Oceaneering Joins the Robotic-Survey Revolution
Veteran subsea robotics company Oceaneering has joined the crowd of organizations pursuing uncrewed survey technology, following early adopters and developers like Nauticus, NOAA, Saildrone, Reach Subsea and Ocean Infinity.
Oceaneering announced Tuesday that its subsea robotics division has acquired one uncrewed surface vessel (USV) to support its contracts for survey work. Oceaneering is buying a DriX USV from manufacturer Exail, and it will be used for deepwater geophysical surveys and asset inspections. The task set will also include supporting autonomous underwater vehicle positioning.
"The DriX allows us to remotely gather the same high-quality data at a lower operational impact, without the need for an offshore-based crew. This reduces health, safety, and environmental risks while freeing up multi-service vessels to complete other tasks," said Oceaneering SVP Martin McDonald in a statement.
DriX has a long track record for a commercial USV. It has been in operation since 2016 and has racked up several thousand hours' worth of proven experience, including patrol work for the U.S. Navy in the Middle East and fishery survey trials for NOAA. It is capable of over-the-horizon, AI-controlled operations, and can continue to collect quality survey data in conditions up to sea state 5.
The vessel has a small diesel engine and can operate at relatively high speed, accelerating survey acquisition times, according to Oceaneering. However, it sips fuel when compared to a full-size manned survey vessel, reducing cost and carbon.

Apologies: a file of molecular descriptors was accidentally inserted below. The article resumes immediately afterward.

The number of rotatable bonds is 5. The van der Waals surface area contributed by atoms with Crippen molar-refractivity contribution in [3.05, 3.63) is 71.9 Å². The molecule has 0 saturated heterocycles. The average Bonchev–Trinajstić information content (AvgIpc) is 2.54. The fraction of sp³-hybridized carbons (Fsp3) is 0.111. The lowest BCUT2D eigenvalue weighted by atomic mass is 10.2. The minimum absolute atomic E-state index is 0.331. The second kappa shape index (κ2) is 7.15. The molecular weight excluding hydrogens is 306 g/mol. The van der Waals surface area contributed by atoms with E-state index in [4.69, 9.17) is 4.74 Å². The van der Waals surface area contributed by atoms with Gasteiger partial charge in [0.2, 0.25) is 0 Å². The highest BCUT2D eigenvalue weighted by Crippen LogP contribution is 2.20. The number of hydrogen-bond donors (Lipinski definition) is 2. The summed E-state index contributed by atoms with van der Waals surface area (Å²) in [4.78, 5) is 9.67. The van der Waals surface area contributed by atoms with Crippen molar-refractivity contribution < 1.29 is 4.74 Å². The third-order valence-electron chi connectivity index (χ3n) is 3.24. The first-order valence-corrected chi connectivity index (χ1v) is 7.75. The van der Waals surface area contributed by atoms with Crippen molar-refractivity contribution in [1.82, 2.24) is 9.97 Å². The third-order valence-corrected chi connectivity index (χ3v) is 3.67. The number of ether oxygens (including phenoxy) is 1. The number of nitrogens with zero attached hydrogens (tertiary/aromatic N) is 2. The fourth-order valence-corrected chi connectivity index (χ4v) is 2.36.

Oceaneering says that the addition of a USV is a welcome complement to its existing portfolio of remotely-operated systems. The firm has been piloting ROVs from shore bases since 2016, removing about 9,000 personnel sea-days and accomplishing about 100,000 hours of operation over the period.
Oceaneering's entry into the unmanned-vessel field is at a smaller scale than some of its competitors. Ocean Infinity has gone all-in on minimally-manned or unmanned survey technology, building what it describes as an "armada" of more than a dozen oceangoing vessels designed to conduct subsea services without any crew aboard. Reach Subsea is pursuing a similar path with an order for two midsize unmanned subsea-service vessels. And Houston-based autonomous vessel developer Nauticus Robotics has plans to build 20 USV/AUV pairs to do much the same kind of survey, maintenance and subsea intervention work that makes up Oceaneering's main line of business.